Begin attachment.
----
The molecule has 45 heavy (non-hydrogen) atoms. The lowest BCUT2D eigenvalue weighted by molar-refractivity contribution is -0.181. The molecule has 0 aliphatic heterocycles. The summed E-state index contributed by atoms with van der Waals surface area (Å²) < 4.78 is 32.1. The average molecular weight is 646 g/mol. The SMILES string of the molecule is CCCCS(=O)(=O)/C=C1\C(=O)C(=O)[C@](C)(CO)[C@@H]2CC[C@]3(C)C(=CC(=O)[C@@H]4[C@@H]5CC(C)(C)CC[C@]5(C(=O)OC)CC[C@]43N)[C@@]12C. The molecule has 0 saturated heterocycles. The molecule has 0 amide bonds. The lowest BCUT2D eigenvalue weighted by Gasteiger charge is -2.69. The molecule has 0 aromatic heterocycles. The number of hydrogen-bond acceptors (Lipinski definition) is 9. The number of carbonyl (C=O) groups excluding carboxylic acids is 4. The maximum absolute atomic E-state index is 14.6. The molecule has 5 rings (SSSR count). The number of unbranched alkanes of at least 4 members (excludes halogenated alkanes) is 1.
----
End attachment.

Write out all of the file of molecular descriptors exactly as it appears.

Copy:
The molecule has 45 heavy (non-hydrogen) atoms. The lowest BCUT2D eigenvalue weighted by molar-refractivity contribution is -0.181. The molecule has 0 aliphatic heterocycles. The summed E-state index contributed by atoms with van der Waals surface area (Å²) < 4.78 is 32.1. The average molecular weight is 646 g/mol. The SMILES string of the molecule is CCCCS(=O)(=O)/C=C1\C(=O)C(=O)[C@](C)(CO)[C@@H]2CC[C@]3(C)C(=CC(=O)[C@@H]4[C@@H]5CC(C)(C)CC[C@]5(C(=O)OC)CC[C@]43N)[C@@]12C. The molecule has 0 saturated heterocycles. The molecule has 0 amide bonds. The lowest BCUT2D eigenvalue weighted by Gasteiger charge is -2.69. The molecule has 0 aromatic heterocycles. The number of hydrogen-bond acceptors (Lipinski definition) is 9. The number of carbonyl (C=O) groups excluding carboxylic acids is 4. The maximum absolute atomic E-state index is 14.6. The molecule has 5 rings (SSSR count). The number of unbranched alkanes of at least 4 members (excludes halogenated alkanes) is 1.